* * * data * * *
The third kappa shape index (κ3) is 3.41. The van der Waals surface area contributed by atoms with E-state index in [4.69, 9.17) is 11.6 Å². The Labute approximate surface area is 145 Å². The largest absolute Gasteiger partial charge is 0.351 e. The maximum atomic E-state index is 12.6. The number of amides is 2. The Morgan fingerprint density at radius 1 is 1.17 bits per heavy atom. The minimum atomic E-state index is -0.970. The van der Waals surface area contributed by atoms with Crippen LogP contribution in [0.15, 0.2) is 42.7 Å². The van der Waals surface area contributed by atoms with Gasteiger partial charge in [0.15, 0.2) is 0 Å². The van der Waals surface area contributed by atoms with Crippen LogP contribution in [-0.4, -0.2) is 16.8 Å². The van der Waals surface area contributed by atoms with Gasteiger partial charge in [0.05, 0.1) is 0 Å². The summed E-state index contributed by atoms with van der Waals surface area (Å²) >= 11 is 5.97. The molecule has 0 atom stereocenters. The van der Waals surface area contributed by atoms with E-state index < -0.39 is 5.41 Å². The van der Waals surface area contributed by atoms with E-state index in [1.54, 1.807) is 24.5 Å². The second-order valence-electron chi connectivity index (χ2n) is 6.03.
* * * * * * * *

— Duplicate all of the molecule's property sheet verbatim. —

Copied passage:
The third kappa shape index (κ3) is 3.41. The van der Waals surface area contributed by atoms with E-state index in [4.69, 9.17) is 11.6 Å². The Labute approximate surface area is 145 Å². The largest absolute Gasteiger partial charge is 0.351 e. The maximum atomic E-state index is 12.6. The number of amides is 2. The Morgan fingerprint density at radius 1 is 1.17 bits per heavy atom. The minimum atomic E-state index is -0.970. The van der Waals surface area contributed by atoms with Crippen LogP contribution in [0.15, 0.2) is 42.7 Å². The van der Waals surface area contributed by atoms with Gasteiger partial charge in [0.15, 0.2) is 0 Å². The van der Waals surface area contributed by atoms with Crippen LogP contribution in [-0.4, -0.2) is 16.8 Å². The van der Waals surface area contributed by atoms with Gasteiger partial charge in [0.05, 0.1) is 0 Å². The summed E-state index contributed by atoms with van der Waals surface area (Å²) >= 11 is 5.97. The molecule has 0 atom stereocenters. The van der Waals surface area contributed by atoms with E-state index < -0.39 is 5.41 Å². The van der Waals surface area contributed by atoms with E-state index in [1.54, 1.807) is 24.5 Å². The second-order valence-electron chi connectivity index (χ2n) is 6.03.